because he has anointed me
He has sent me to proclaim liberty to the captives
to set at liberty those who are oppressed,
to proclaim the year of the Lord’s favor.”
And he rolled up the scroll and gave it back to the attendant and sat down. And the eyes of all in the synagogue were fixed on him. And he began to say to them, “Today this Scripture has been fulfilled in your hearing.” (Luke 4:16-21
Even his mother realized that he was about the rejected when she proclaimed:
And his mercy is for those who fear him
from generation to generation.
51 He has shown strength with his arm;
he has scattered the proud in the thoughts of their hearts;
52 he has brought down the mighty from their thrones
and exalted those of humble estate;
53 he has filled the hungry with good things,
and the rich he has sent away empty. (Luke 1:50-53)
Then there is the Beatitudes…
Who are blessed?
The Poor in spirit.
The Hungering for righteousness
The Pure of heart
Often these are the rejected in our world.
What if in reality the rejected are actually the “chosen people of God”?
What if the people we use as the scapegoats, the focus of our attacks, the oppressed by society, the demonized and labeled “dead weights” in society, the poor both spiritually and physically...what if these are the people God has chosen to bless? And even more is asking us to bless?
As Quakers you and I are called to seek “That of God in everyone we meet.” And that doesn’t mean just the ones that are easy to see God in - it means even the ones we ourselves have rejected. That is not easy. It has taken me many years to see how my and the church’s rejection of others has caused such hurt and pain. I have to come to the realization that understanding our rejections and reaching out to those we have hurt may not be comfortable all the time, we may get persecuted on occasion, we may be threatened or rejected ourselves by people we thought we trusted, but that is what God has been calling us to all along.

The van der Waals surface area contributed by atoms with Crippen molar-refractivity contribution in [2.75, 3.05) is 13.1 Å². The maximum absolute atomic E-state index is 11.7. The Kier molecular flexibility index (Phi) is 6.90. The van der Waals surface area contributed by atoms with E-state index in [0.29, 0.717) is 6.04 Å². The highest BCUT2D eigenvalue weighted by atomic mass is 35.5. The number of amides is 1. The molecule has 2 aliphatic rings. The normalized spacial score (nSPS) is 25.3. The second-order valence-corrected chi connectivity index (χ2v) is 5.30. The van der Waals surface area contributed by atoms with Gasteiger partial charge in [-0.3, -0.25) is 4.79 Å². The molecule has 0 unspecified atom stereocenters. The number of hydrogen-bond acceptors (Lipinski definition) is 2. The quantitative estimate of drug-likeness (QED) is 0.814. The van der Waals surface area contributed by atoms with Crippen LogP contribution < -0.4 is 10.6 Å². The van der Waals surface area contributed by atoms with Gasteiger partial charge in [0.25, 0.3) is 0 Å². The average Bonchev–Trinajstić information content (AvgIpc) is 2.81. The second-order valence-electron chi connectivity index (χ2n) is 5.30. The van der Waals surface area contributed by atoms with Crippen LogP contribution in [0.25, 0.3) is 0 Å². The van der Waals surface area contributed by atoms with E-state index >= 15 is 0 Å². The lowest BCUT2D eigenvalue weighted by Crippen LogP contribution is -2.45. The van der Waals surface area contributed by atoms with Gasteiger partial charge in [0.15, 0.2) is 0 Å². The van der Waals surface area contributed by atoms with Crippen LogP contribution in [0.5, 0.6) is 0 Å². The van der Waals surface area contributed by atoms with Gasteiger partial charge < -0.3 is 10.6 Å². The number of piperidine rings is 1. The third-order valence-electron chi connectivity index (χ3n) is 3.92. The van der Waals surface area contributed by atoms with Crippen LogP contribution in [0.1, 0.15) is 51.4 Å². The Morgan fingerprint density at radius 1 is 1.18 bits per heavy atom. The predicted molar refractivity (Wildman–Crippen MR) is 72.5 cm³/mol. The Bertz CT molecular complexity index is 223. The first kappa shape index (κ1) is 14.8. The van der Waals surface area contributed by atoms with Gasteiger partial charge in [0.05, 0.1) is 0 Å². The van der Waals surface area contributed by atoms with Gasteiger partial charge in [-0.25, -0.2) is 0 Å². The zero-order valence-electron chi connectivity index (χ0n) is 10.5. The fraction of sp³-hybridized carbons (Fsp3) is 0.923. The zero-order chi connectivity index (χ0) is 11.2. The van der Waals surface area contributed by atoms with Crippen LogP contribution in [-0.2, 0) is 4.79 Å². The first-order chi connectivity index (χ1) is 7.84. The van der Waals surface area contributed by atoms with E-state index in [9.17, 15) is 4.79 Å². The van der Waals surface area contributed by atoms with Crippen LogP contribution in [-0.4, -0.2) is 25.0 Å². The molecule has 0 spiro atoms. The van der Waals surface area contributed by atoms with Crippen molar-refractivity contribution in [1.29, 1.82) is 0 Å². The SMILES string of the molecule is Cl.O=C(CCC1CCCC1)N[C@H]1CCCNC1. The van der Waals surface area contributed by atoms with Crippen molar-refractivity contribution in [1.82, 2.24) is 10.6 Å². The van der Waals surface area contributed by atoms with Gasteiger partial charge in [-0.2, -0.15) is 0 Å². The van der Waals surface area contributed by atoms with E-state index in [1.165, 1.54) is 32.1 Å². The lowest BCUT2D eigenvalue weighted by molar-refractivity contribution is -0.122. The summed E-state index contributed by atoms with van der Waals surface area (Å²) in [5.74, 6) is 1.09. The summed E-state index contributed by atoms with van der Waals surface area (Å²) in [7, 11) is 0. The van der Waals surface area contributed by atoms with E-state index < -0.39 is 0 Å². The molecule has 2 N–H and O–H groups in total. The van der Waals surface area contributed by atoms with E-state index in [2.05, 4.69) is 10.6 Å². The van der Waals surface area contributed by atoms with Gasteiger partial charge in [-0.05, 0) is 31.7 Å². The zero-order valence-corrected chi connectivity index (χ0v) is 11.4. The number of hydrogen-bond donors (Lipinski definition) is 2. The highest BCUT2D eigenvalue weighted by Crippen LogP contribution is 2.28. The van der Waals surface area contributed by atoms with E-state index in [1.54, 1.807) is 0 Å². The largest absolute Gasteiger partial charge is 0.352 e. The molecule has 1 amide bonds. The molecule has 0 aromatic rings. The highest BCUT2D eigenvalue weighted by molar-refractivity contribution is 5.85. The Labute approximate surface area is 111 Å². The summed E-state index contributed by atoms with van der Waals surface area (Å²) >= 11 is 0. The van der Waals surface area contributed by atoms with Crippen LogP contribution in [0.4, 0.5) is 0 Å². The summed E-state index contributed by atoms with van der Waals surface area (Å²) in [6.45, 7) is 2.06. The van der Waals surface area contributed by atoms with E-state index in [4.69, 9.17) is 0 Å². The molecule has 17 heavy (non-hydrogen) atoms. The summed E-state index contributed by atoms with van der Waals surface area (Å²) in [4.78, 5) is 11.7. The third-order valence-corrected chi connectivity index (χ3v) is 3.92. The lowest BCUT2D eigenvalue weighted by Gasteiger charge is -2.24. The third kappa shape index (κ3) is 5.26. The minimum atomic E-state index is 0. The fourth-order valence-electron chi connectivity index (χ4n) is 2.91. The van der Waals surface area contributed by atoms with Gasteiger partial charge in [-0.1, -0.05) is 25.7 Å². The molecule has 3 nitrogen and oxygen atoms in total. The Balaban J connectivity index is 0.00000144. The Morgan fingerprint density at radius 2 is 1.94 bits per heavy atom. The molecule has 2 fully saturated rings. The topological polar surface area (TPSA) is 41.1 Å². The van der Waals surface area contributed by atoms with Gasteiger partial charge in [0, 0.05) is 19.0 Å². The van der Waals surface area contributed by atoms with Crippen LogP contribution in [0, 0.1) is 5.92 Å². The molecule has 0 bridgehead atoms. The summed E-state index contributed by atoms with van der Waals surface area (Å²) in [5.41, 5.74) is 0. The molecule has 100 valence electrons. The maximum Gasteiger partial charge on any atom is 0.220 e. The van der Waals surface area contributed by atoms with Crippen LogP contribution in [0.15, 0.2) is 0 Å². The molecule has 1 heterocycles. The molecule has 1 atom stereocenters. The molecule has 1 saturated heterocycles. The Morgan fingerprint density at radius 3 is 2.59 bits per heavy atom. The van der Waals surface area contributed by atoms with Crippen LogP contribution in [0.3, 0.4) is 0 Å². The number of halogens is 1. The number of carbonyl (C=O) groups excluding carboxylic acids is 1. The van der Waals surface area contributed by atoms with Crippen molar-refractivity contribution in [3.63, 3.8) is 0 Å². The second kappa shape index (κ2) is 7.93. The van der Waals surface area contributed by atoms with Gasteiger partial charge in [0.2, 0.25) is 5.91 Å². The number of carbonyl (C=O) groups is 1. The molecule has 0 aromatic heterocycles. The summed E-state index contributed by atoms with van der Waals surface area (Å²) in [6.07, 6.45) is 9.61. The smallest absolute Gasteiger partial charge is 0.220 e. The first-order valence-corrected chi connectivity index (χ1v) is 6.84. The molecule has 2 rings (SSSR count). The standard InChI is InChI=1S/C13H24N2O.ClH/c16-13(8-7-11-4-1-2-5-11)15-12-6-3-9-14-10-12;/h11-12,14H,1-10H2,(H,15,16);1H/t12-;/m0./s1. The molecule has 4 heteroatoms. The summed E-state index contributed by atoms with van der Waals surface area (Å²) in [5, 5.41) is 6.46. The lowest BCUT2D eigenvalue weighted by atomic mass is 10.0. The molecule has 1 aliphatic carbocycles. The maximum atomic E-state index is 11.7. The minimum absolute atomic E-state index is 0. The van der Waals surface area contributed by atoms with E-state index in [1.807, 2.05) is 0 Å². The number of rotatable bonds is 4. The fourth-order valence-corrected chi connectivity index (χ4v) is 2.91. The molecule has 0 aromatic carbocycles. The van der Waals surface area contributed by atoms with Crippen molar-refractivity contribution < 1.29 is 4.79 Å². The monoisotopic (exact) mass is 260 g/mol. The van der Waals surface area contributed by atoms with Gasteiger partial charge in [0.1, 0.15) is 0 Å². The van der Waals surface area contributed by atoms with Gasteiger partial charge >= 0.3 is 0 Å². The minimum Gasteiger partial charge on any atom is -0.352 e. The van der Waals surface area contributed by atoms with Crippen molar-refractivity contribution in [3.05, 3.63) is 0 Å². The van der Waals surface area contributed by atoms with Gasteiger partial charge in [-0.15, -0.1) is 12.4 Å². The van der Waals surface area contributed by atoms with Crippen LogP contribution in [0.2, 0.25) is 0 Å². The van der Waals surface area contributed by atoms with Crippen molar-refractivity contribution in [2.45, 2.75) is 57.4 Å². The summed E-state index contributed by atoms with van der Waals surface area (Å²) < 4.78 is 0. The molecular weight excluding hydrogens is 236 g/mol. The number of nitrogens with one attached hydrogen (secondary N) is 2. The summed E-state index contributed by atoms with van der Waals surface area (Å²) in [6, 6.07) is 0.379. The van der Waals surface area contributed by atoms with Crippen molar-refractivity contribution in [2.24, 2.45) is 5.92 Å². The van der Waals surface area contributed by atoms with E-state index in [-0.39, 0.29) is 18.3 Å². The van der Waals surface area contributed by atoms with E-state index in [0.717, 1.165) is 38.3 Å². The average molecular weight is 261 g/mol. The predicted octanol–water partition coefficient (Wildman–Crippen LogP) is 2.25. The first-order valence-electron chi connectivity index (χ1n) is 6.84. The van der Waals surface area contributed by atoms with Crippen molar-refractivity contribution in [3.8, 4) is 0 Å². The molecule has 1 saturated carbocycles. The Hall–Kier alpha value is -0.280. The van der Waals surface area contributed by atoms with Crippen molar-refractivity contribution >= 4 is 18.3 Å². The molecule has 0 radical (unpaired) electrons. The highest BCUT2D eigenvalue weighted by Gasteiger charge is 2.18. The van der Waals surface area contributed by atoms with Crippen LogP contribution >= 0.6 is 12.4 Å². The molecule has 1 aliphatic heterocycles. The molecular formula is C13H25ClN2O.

In his book, “The Rebirthing of God” (which I highly recommend) John Philip Newell says,
“To be bearers of the Light -- which is pure gift and not of our own doing -- means that we are made to shine. But when we truly shine, and when we work for the true shining of every child, woman, man, and creature, we find that sometimes we create discomfort in the people around us and in the holders of power in our communities and our world. Not only do they feel uncomfortable; sometimes they feel threatened. This is as true in our personal relationships and workplaces as it is in the great struggles of communities and nations. Those who cling to power for their own sake, or for the sake only of their chosen communities and their special interests groups, do not want everyone to shine. The shadow side of power is a determination that only some should shine, and that only some should be considered worthy.”
So, what is your theology of the rejected?
Just maybe we need to heed the words of Jesus and hear them again as a call to us this morning.
because we have been anointed and set apart,
We are being sent to proclaim freedom to the captives,
sight to the blind, hope to the world,
to provide opportunity and acceptance to those
who are oppressed and rejected,
and to proclaim a year of God’s favor in Indianapolis